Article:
Saturday, November 20, 2021

This Is How I Disappear

This Is How I Disappear is a powerful, moving, and important book about dealing with depression. Its protagonist is Clara, an over-worked 30-year-old woman who is still dealing with the fallout of a sexual assault that happened in her 20s. Her work as a marketing assistant for a publisher is not very rewarding, especially with her boss David's thoughtless and passive-aggressive behavior. Clara also is trying to write a draft of a verse novel, but she is dealing with writer's block and crises of confidence in her abilities. I could really relate to that last part, and her dread of missing deadlines was as palpable as the rest of the trauma and stressors she faces.

Things appear to look up when she meets a friend named Alexa, who is dealing with her own issues with a man she dated, and it seems like she might be someone to confide in and trust. But, Clara really is not up to helping anyone, as she is not dealing with her own pain and suffering, and it is harrowing to watch her sink further into isolation and despair.

This book excels at capturing the feelings and behaviors associated with depression, and the artwork really conveys emotion and tone in a variety of ways. I was impressed by its wordless passages, the way that showing faces and gestures can say so much and communicate intensity.
Much also gets communicated via depictions of social networking, and I thought that the contemporary look at life and mental health is incredibly well detailed. Clara's friends really don't know how to relate to her, and she starts avoiding them and really causing some concerns. I do not want to spoil the resolution of this book, but I will say that it ends on a hopeful note, though it does not pretend that what Clara is dealing with is easily solved. Although it contains a number of painful and difficult behaviors as well as discomforting events, I really appreciated this book. It is beautiful and moving, and the artistry used to show personal interactions and sorrow is masterful.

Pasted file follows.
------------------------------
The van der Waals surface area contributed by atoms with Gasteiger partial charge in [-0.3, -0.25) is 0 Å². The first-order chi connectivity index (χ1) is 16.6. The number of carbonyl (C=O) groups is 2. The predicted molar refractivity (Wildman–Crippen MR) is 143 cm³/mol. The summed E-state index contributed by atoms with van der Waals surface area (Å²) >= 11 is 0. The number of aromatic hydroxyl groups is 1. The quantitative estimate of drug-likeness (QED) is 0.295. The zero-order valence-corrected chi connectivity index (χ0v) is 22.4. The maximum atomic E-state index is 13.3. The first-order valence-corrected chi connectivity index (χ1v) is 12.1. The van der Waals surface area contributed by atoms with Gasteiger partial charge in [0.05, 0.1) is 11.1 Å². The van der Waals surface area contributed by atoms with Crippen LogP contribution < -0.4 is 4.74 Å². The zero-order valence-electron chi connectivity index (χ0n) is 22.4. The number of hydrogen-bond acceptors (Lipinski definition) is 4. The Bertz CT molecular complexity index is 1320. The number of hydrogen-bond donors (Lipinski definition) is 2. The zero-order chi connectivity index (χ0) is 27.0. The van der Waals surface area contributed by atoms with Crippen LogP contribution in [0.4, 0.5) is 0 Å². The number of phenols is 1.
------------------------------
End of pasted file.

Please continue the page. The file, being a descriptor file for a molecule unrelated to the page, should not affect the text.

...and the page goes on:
This book was created by Mirion Malle. She has published a number of graphic novels, and the only other one available in English right now is League of Super Feminists. This book was translated into English by Aleshia Jensen and Bronwyn Haslam. Malle talks about her work on This Is How I Disappear in this interview.

All of the reviews I have read about it have been positive. Publishers Weekly wrote that "this low-key look at life in recovery has a disarming simplicity and bracing sincerity." Madeleine Chan called it "a frank look at modern millennial survival and may pull you into an existential dread — in a good way." Jeff Provine opined that it "discusses burnout and coping in a way that is rarely seen in literature."

This Is How I Disappear was published by Drawn & Quarterly, and they offer a preview and more information about it here.

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